Another weekend passed and once again the officials took centre stage but for all the wrong reasons. Chris Foy was the pantomime villain, although Harry Redknapp and Tottenham didn’t find it very funny.
The referee had a shocking game at the Britannia and while the neutrals clamour (as they always do when the refs have a shocker) for technology, the reality is that officiating is simply getting worse and you shouldn’t need someone with a monitor to tell a linesman when a player is 3yrds onside, while referees should know that blatant handballs in the box actually constitutes a penalty for the attacking side and a subsequent red card.
Foy went the other way and turned a blind eye to the penalties, before sending off Younes Kaboul for questioning his failings. If referees cannot get even the basics right; then my worst fears about the introduction of technology will come to the fore.
I am all for technology in football when it comes to decisions like sending offs, penalties, and of course goal-line technology; however my continued concern against it is where will it end? Would football end up following the same route as Rugby or Tennis when you find teams appealing for every decision and calling on refs to get video assistance?
It will certainly ruin the ebb and flow of the game, especially as I feel that the majority of challenges will be unfounded. But are we going to be left with any other option, if the likes of Chris Foy and the assistant referees cannot get even the most basic details and decisions right.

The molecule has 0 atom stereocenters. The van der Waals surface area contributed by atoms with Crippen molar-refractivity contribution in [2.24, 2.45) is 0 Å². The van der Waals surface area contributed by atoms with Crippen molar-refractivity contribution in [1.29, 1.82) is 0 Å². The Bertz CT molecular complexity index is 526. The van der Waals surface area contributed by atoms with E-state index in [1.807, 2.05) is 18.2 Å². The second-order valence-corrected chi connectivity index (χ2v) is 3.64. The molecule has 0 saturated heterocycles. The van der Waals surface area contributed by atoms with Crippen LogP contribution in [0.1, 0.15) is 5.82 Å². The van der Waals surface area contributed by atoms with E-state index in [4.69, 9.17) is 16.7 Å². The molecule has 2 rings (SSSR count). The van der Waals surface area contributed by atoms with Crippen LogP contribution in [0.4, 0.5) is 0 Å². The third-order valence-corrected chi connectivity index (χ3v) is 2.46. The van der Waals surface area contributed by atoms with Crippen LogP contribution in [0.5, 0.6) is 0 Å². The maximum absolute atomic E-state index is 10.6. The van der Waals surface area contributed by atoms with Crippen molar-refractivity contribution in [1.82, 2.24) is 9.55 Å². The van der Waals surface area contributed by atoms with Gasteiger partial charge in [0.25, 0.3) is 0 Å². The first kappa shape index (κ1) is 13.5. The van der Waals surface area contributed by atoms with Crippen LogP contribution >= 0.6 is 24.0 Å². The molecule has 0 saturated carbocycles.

So where does football go from here and want is the answer to the declining standards? Harry Redknapp mooted the idea of two referees, but is that really going to help matters, given the nature of the mistakes we witnessed over the weekend.
Some say we should make referees stand court after a game and be open to questioning – a nice idea but flawed given referees will probably hide behind statements like ‘I didn’t see it’. It is certainly a worrying situation and one that has no long-term fix, unless the FA get tough with those who are failing and look to give them greater assistance on the sidelines in making crucial decisions.
The refereeing training programme needs improving and officials need to be made fully aware that they’ll be penalised for continued failings. If Tottenham miss out on the Champions League by a point come the end of the season, then the officials at the Britannia will have cost the club something in the region of £20-40m for their negligence to the rule book; an expensive mistake and ones that the FA should look to start preventing in the future.
Courtesy of FootballFanCast.com‘s Chief Editor
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